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CHAPTER SUMMARIES WITH NOTES
PHASE THE FIRST - THE MAIDEN
The novel begins with John Durbeyfield, the poor and lazy father of Tess, walking towards his home in Marlott. He is greeted by the elderly parson Trigham and is addressed as "Sir John". He is very excited to learn from the parson that his ancestors came from the elite family of D'Urbervilles. He takes this revelation seriously, ignoring the information that the family no longer has fame or wealth, and demands to be called Sir. Feeling aristocratic, John also orders a carriage to take him home.
The first chapter introduces the readers to John, a poor, lazy peddler who begins to act crazily when he learns that he is descended from an elite family. Hardy foreshadows, in this opening chapter, that things will change for the Durbeyfields (to whom Tess belongs) as a result of the D'Urbervilles (to whom Alec belongs). Unfortunately, the change is not a positive one as John expects, but a tragic one that destroys the life of an innocent young lady.
Hardy, in depicting John's behavior in this chapter, is poking fun at human beings who hear what they want to hear and act crazily when they try to be something that they really are not.
In the village of Marlott, preparations are being made for the May- Day Dance, which is about to begin. Every girl in this dance is to wear a white dress and carry a peeled willow wand in her right hand and a bunch of white flowers in her left hand. John's daughter, Tess, is a participant in the dance. Angel Clare, who comes to the dance as he passes through the village with his two brothers, regrets that he has not chosen Tess, who is quite pretty, as his dancing partner. He also notices that she is watching him.
In this chapter, Hardy depicts the simple pleasure of country life at the May-Day Dance. All of the young ladies have dressed in white and carry willow wands and white flowers, a picture of purity. But there seems to be a longing for something more. They want to appear more elegant than their poor working class background permits (just as John has wanted to be something more aristocratic than a peddler). Each of the girls is also attracted to Angel Clare, who is obviously of a higher class and whose manners are much better than those of the Marlott boys. When Angel dances with one of the girls, all of the others envy her, including Tess. In fact, she experiences her first pangs of heartache due to Angel. This simple heartache foreshadows the true heartbreak that Tess will feel later when Angel deserts her.
This chapter has Tess rushing back home to check on her father after having seen his earlier peculiar behavior. She learns from her mother, Joan that her father's odd behavior is because of the D'Urberville connection and not due to excessive drinking. Her mother also tells Tess that her father has just learned he has a problem with his heart, and has gone to Rolliver's Inn to gather strength from drinking. Tess is upset that her mother has let him go and offers to go and bring him home. Joan says she wants to go out and will fetch John from the Inn. Tess is left to watch after her younger brothers and sisters. She also thinks about Angel Clare, the suave young man at the dance. When it grows late and her parents fail to return, she goes out to find them.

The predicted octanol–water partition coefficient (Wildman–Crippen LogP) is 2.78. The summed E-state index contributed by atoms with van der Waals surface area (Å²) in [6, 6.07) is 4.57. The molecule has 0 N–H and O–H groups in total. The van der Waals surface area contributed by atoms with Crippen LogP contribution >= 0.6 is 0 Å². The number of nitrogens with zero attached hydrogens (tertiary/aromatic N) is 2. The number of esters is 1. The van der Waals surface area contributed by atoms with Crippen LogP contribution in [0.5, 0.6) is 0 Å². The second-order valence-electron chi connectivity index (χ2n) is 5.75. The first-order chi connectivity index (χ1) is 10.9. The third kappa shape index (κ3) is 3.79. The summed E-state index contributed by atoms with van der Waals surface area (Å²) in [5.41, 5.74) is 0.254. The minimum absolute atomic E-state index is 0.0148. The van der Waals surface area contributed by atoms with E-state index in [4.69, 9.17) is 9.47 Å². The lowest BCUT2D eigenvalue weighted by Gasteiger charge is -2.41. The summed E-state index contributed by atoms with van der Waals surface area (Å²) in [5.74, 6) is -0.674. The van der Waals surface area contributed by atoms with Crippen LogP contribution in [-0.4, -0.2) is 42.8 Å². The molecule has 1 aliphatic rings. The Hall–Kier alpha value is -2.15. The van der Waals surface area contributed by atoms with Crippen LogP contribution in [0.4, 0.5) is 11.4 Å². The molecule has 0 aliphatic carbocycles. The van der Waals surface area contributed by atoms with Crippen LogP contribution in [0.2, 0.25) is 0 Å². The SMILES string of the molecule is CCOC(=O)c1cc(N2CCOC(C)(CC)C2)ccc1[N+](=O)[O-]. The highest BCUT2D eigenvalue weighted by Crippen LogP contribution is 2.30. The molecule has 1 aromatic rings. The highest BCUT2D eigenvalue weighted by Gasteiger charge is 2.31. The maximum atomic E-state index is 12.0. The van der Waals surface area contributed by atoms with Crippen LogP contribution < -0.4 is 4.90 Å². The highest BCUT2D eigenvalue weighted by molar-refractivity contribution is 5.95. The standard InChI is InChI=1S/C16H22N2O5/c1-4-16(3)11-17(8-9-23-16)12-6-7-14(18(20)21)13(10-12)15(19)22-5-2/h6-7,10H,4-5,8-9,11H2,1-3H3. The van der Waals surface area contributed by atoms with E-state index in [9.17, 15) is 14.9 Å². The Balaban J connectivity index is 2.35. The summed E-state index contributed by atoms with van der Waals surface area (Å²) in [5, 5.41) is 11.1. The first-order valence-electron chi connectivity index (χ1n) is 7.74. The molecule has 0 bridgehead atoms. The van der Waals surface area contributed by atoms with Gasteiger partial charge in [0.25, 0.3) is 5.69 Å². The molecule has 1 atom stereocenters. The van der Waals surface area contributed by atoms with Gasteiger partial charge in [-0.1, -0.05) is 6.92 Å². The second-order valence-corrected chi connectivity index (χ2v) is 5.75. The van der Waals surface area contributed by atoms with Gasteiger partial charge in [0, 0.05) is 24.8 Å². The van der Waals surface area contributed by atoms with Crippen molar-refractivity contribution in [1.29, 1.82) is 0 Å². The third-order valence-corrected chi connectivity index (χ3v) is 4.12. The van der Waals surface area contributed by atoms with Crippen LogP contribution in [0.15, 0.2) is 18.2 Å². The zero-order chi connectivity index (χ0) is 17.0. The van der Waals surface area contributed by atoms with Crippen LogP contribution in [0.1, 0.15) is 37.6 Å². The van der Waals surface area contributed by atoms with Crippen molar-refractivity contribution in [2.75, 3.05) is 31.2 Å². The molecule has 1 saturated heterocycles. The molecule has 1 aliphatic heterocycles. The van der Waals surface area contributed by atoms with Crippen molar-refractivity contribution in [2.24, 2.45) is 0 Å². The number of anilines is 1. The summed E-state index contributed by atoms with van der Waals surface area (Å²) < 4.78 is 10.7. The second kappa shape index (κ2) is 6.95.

The readers are further introduced to the Durbeyfields. They are obviously a poor family lacking many basic amenities of life. The father is not very responsible, choosing to call a carriage in order to feel aristocratic and going to the Inn to gain strength from drinking. The mother is not much more intelligent or responsible. She is superstitious and often consults her fortune-telling book. She also goes to retrieve her husband and obviously stays at the Inn to drink with him. In contrast to her irresponsible parents, Tess is portrayed as loyal (standing up for her father even when she is embarrassed by him and rushing home after the dance to check on him), concerned (that her father is at the Inn drinking), and responsible (she offers to go and retrieve her father from the Inn, stays behind to baby-sit her siblings, and finally goes to bring both her mother and father home).
It is important to note that this entire chapter, set in the dark, somber house, is a complete contrast to the previous chapter where all is white, bright, gay, and elegant as the young ladies dance at the May-Day Dance. Throughout the book, Hardy will use such contrasts to develop his plot, mood, and theme.